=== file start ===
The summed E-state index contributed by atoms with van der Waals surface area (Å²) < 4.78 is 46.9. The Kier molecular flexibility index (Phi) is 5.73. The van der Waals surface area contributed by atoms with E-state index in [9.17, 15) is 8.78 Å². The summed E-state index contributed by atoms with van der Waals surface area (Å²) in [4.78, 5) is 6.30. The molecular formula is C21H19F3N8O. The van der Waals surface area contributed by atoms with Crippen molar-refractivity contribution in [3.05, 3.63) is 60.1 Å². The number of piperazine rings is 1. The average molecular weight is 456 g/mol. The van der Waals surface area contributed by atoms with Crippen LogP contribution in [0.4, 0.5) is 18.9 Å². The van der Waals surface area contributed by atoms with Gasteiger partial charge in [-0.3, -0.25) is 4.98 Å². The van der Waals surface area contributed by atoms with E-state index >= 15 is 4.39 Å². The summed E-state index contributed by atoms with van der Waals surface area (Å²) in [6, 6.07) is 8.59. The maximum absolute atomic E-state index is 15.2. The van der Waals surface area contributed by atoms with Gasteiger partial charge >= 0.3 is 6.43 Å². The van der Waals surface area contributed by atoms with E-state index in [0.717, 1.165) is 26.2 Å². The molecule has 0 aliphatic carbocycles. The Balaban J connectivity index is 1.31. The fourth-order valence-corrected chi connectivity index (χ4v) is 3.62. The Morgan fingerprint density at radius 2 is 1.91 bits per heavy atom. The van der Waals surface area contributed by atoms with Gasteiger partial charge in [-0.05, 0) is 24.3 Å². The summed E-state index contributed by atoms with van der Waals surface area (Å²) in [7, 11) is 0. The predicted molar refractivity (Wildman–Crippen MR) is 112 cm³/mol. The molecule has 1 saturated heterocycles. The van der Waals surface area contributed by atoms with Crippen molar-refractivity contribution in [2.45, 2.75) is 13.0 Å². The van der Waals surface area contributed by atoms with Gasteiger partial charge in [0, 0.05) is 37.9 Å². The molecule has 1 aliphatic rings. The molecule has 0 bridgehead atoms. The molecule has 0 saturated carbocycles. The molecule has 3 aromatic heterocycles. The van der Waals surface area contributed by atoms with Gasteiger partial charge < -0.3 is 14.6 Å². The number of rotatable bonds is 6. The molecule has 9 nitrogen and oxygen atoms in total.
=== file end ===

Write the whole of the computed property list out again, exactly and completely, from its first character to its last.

The summed E-state index contributed by atoms with van der Waals surface area (Å²) < 4.78 is 46.9. The Kier molecular flexibility index (Phi) is 5.73. The van der Waals surface area contributed by atoms with E-state index in [9.17, 15) is 8.78 Å². The summed E-state index contributed by atoms with van der Waals surface area (Å²) in [4.78, 5) is 6.30. The molecular formula is C21H19F3N8O. The van der Waals surface area contributed by atoms with Crippen molar-refractivity contribution in [3.05, 3.63) is 60.1 Å². The number of piperazine rings is 1. The average molecular weight is 456 g/mol. The van der Waals surface area contributed by atoms with Crippen LogP contribution in [0.4, 0.5) is 18.9 Å². The van der Waals surface area contributed by atoms with Gasteiger partial charge in [-0.3, -0.25) is 4.98 Å². The van der Waals surface area contributed by atoms with E-state index >= 15 is 4.39 Å². The summed E-state index contributed by atoms with van der Waals surface area (Å²) in [6, 6.07) is 8.59. The maximum absolute atomic E-state index is 15.2. The van der Waals surface area contributed by atoms with Gasteiger partial charge >= 0.3 is 6.43 Å². The van der Waals surface area contributed by atoms with E-state index in [0.717, 1.165) is 26.2 Å². The molecule has 0 aliphatic carbocycles. The Balaban J connectivity index is 1.31. The fourth-order valence-corrected chi connectivity index (χ4v) is 3.62. The Morgan fingerprint density at radius 2 is 1.91 bits per heavy atom. The van der Waals surface area contributed by atoms with Gasteiger partial charge in [-0.05, 0) is 24.3 Å². The summed E-state index contributed by atoms with van der Waals surface area (Å²) in [7, 11) is 0. The predicted molar refractivity (Wildman–Crippen MR) is 112 cm³/mol. The molecule has 1 saturated heterocycles. The van der Waals surface area contributed by atoms with Crippen molar-refractivity contribution in [2.45, 2.75) is 13.0 Å². The van der Waals surface area contributed by atoms with Gasteiger partial charge in [0, 0.05) is 37.9 Å². The molecule has 1 aliphatic rings. The molecule has 0 bridgehead atoms. The molecule has 0 saturated carbocycles. The molecule has 3 aromatic heterocycles. The van der Waals surface area contributed by atoms with Gasteiger partial charge < -0.3 is 14.6 Å². The number of rotatable bonds is 6. The molecule has 9 nitrogen and oxygen atoms in total.